Understanding the effects of damage to an area of the brain susceptible to degeneration in Alzheimer's disease

Lead Investigator: Dr Jerome Swinny 
Institution: University of Portsmouth
Grant type: PhD studentship
Duration: 3 years
Amount: £80,000
Scientific Title: Molecular and functional characterisation of the locus coeruleus-noradrenergic nucleus in Alzheimer’s disease

Why did we fund this project? Comments from members of our Research Network:

'[I] must encourage this very fundamental work bearing as it does upon not only cognition but also emotional behaviours.'

'Another important step to identifying what causes behaviour changes and loss of abilities in people with dementia.'

'I enthusiastically support this project which puts the emotional aspects of Alzheimer’s disease and the stress and anxiety suffered by both people with dementia and their carers at the heart of this scientific research.'

What do we already know?

A region of the brain that is susceptible to degeneration in ageing and is particularly vulnerable in dementias is the locus coeruleus (LC). Cells of the LC produce the neurochemical noradrenaline, which acts throughout the brain to control fundamental human behaviours such as cognition and emotion.

In addition, the LC helps in developing strategies to contend with stressful life events and is thus essential for one's stress response.

Thus, the loss of LC neurons and consequent decrease in noradrenaline levels has a devastating effect in dementias, depriving people not only of their ability to consciously make sense of their world but also the emotional stability that this neurochemical ensures.

Therefore, understanding the changes to the LC that result in Alzheimer’s disease-induced LC dysfunction is central to the design of therapies that address not only the cognitive impairments associated with Alzheimer’s disease but also the emotional disturbances that co-exist, but are often neglected in terms of palliative care.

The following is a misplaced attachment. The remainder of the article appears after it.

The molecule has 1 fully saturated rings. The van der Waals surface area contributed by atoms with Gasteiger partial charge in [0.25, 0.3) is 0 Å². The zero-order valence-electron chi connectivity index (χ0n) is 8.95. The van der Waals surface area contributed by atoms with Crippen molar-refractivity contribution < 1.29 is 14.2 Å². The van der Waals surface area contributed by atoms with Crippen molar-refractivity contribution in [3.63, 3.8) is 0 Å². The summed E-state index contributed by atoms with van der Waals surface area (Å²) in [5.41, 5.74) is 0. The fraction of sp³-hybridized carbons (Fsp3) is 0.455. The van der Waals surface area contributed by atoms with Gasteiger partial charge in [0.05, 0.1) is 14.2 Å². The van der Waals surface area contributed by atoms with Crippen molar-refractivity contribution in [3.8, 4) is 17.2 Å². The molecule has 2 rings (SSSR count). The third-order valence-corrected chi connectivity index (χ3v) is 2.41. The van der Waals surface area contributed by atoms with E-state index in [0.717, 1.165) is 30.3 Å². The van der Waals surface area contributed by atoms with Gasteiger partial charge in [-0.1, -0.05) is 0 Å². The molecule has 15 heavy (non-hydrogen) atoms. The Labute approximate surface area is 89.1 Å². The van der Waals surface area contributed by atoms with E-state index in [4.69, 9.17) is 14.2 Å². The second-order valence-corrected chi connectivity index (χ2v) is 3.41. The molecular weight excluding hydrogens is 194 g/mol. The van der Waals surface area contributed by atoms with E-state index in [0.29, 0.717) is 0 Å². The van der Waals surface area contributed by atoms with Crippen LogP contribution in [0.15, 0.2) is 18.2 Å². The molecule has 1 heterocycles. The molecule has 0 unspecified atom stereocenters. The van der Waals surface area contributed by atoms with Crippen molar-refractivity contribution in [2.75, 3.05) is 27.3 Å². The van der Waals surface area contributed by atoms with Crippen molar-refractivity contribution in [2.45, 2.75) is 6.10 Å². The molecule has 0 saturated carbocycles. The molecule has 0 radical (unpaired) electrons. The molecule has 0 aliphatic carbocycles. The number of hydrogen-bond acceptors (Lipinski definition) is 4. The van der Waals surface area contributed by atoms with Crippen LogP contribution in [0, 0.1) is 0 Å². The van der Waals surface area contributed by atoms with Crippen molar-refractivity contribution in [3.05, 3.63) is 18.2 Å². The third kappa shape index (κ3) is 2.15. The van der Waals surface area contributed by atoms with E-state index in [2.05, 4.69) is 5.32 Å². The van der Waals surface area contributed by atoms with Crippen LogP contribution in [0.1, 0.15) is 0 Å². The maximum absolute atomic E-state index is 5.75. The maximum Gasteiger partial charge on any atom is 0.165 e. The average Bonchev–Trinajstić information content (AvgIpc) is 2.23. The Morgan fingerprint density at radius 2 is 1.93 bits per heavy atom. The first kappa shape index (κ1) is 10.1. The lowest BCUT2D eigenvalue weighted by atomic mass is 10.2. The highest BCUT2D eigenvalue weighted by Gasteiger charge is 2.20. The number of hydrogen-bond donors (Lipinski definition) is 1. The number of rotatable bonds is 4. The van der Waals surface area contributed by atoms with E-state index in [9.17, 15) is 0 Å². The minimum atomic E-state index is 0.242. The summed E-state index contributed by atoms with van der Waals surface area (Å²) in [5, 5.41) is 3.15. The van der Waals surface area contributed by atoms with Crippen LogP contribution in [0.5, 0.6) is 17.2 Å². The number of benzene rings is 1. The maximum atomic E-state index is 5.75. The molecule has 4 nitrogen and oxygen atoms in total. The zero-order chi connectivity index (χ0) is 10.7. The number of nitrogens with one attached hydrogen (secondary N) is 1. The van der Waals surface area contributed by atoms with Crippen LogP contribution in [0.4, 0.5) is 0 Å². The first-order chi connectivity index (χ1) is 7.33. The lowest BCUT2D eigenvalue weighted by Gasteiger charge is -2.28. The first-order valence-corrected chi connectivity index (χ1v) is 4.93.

What does this project involve?

This research will firstly investigate how Alzheimer’s disease alters the function of this vulnerable group of noradrenergic neurons in normal mice and an Alzheimer’s disease mouse-model.

A combination of electrophysiology, measuring the activation patterns of certain neurones, and understanding how these cells react to chronic stress will help the researchers to understand the changes that occur in these cells to lead to neurodegeneration, and how chronic stress may contribute to this process in a model that is already prone to the development of Alzheimer’s disease pathology.

Finally, the researchers will compare the efficacy of currently used antidepressants in their ability to reverse the stress-induced depressive behaviour of Alzheimer’s disease model mice.

How will this benefit people with dementia?

This research will help us to better understand the very early stages of Alzheimer’s disease pathology, uncovering potential targets for therapeutic intervention. The study will also provide scientific evidence for the effectiveness of antidepressants in treating the co-existing behavioural and emotional symptoms that people with Alzheimer’s disease experience.